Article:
08/14/2014 06:03 pm ET Updated Oct 14, 2014

Hug It Out All the Way to 2016

Usually vice presidents face the difficulties that come with running for president from the same party as the sitting president. George H.W. Bush craved Ronald Reagan's endorsement during the Republican primaries in 1988 and then pushed off from the Gipper and set out on his own course with a vision for a "kinder and gentler nation" at the Republican Convention. Al Gore spent the entire 2000 campaign doing an awkward two-step of embracing what he liked about the Clinton-Gore Administration while distancing himself from Clinton the man. It didn't really work out very well.

Hillary Clinton has the even more difficult task of running for president tied at the ankle with Barack Obama and the ring finger with Bill Clinton. The truth is there isn't much she can do about it. "It is what it is" as they say, so Secretary Senator First Lady Clinton and her team shouldn't worry about it. The hugs she and the former president exchanged with the Obamas on Martha's Vineyard to get past the "Don't Do Stupid Stuff" squall this week should just keep going through 2016. If she runs for President they're all in it together.

The good news for team Clinton is pundits, political opponents and prognosticators will obsess over 20 year old pink sweaters and five year old State Department cables, but voters don't really care. They are much more concerned about the future than the past. More transactional than Janet Jackson, voters don't just want to know what have you done for me lately, they want to know what will you do for me next?

The worst thing to happen to Secretary Senator First Lady Clinton is to be sucked into stories about where she differs from President Obama on some item from their time together. There is no winning. She won't win over his Republican critics and his supporters will just get mad. Besides the math in presidential politics has changed.

In the 1990s Democrats focused on suburban white moderates for most of the campaign with a last minute turn to the base. Winning these days means big turn out from the "rising American electorate," code for blacks, Latinos, single white women, liberal white men, Asian Americans and young people. Getting them to surge means targeting them early and maintaining a relationship through Election Day. Most of those voters are still quite fond of President Obama. Dissing him can only hurt. Instead, her focus should be on work yet to be done and the Tea Party Republicans standing in the way. They are the real obstacles and opponents, not Barack Obama.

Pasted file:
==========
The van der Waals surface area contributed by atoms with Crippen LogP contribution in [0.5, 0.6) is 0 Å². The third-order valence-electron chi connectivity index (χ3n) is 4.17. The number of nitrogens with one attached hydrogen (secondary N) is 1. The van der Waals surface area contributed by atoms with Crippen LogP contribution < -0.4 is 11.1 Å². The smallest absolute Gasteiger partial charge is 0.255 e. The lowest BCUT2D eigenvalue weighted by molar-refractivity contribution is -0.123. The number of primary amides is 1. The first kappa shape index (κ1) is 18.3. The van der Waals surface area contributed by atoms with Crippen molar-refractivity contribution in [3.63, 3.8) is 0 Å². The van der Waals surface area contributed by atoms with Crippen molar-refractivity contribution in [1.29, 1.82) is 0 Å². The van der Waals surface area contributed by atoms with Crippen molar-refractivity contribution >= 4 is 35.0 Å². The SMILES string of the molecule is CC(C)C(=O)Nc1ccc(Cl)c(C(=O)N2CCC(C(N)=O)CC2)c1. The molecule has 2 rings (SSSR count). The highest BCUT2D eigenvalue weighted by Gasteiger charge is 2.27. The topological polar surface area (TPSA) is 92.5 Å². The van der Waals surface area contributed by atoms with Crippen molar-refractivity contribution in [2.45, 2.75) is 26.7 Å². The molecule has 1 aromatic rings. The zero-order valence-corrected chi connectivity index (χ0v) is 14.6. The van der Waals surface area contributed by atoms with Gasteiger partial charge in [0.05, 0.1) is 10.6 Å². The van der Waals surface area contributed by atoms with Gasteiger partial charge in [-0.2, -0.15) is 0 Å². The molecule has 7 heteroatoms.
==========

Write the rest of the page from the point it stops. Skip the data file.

Clinton spinners and spokespeople should steal Sarah Palin's note-keeping move from her playbook and write the phrase "unfinished business" on their palms. It's not a message for the public, but it is a framework for communicating her vision every time a reporter calls. It doesn't denigrate President Obama, but builds on his legacy while giving her the space to offer new ideas. Team Clinton ought to be more concerned with fixing problems that still exist than reframing old issues most Americans won't even remember.

What makes Secretary Senator First Lady Hillary Clinton different is that she is different. If she wins, she will be the most experienced president we have had since before most people used touchtone phones. She also would happen to be the first woman.

After the Obama era promise of Hope and Change voters will be in a more sober mood. Clinton shouldn't try to convince anyone that her election would bring an end to partisan sniping and hatred. Nobody would believe her. Instead, Secretary Senator First Lady Clinton should convince them that she knows how to get around the partisan sniping and hatred to get a few more things done. Add a vision for a stronger America where everyone plays by the same rules with more opportunity for more people and that just might do the trick. Experience, toughness and vision are her assets.

The "past may be prologue" in Shakespeare but the future is all that really matters in presidential politics.